“You’re incredibly fortunate, Mr Foy. If you hadn’t have come into the hospital when you did, your life could have been seriously at risk.”
I’ve got to be honest…
There’s nothing quite like hearing these words from a serious-looking chap in a white coat while laying in a hospital bed at 3.30 in the morning, to bring your priorities into sharp focus.
And yet, there I was on December 23rd 2020, in Hull Royal Infirmary with an infected and ruptured colon, realising just how close I’d come to waving goodbye.
Needless to say, my family and I didn’t have quite the Christmas we planned.
Instead of tucking into the scrumptious food we’d planned, I was struggling to eat, well, anything at all. And I’d already spent 10 days at home before this in serious pain, not really eating anything, losing nearly 12 kilos in weight in the process.
Thankfully, by December 31st, after a massive dose of intravenous antibiotics and narrowly avoiding an emergency operation, I was safely back home, and under strict instructions to rest completely.
Having already watched all of The Mandolorian season two on Disney+, that meant cosying up with a pile of books, two of which were Deep Work and Digital Minimalism by Cal Newport.
If you’ve ever questioned your productivity or wondered how your daily life might be different without the distractions of a growing swathe of social media platforms and a million other things, these books are must reads. I highly recommend you check out both.
Newport’s arguments are compelling….
It might seem trite, but I don’t doubt that he, and, let’s face it, my recent brush with death, made me realise I absolutely have to make the most of every day.
And so, I decided that in 2021 and beyond, the most important thing I can do to make the absolute most of life is to focus and remove any unnecessary distractions.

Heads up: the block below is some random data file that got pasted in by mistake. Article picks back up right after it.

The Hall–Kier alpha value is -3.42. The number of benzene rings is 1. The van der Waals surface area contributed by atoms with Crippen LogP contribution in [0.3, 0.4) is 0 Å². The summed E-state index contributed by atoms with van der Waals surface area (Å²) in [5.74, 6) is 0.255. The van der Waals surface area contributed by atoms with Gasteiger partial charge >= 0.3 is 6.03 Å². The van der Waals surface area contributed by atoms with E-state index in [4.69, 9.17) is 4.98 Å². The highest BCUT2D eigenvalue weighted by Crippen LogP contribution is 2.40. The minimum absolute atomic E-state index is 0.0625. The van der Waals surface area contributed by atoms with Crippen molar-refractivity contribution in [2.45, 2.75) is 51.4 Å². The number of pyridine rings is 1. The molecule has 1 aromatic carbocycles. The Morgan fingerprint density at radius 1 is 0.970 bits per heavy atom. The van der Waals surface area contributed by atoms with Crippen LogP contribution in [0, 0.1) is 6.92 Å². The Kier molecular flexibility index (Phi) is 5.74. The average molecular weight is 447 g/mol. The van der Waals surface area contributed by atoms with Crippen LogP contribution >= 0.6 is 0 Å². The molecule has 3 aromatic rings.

For me, that means carving out large chunks of time to focus on high-value activities that only I can do.
In practice, what does that mean?
For me, that’s two non-negotiable 90 minute ‘deep work’ sessions every single work day, where I focus solely on creating content and products to support aspiring course creators who want to teach online.
It’s amazing how much of my work day was typically not dedicated to this essential value that only I can provide!
But it’s not just about what I’m going to do—it’s also about what I’m not going to do.
That means resolving to remove shallow, low value, easy ‘busy work’ activities that suck my time and don’t serve me as well as I think they do.
My own starting point? Dropping social media like Facebook and Instagram and the alarming amount of time I was spending each day, worrying about finding stuff to post and share, and addictively checking for new ‘likes’, and before I know it hours have gone by and…. woah, what day is it again??
I also ditched many other easy ‘busy work’ activities that were giving me the false sense of achieving important things. I’m feeling much happier and focused and fulfilled at the end of the day. Result.
And so, as I bring this more sombre than usual email to close, I have some questions for you:
What are the high-value activities in your business and life that only YOU can do?
Are you intentionally organising your day to ensure they get done?
And what low value activities can you lose?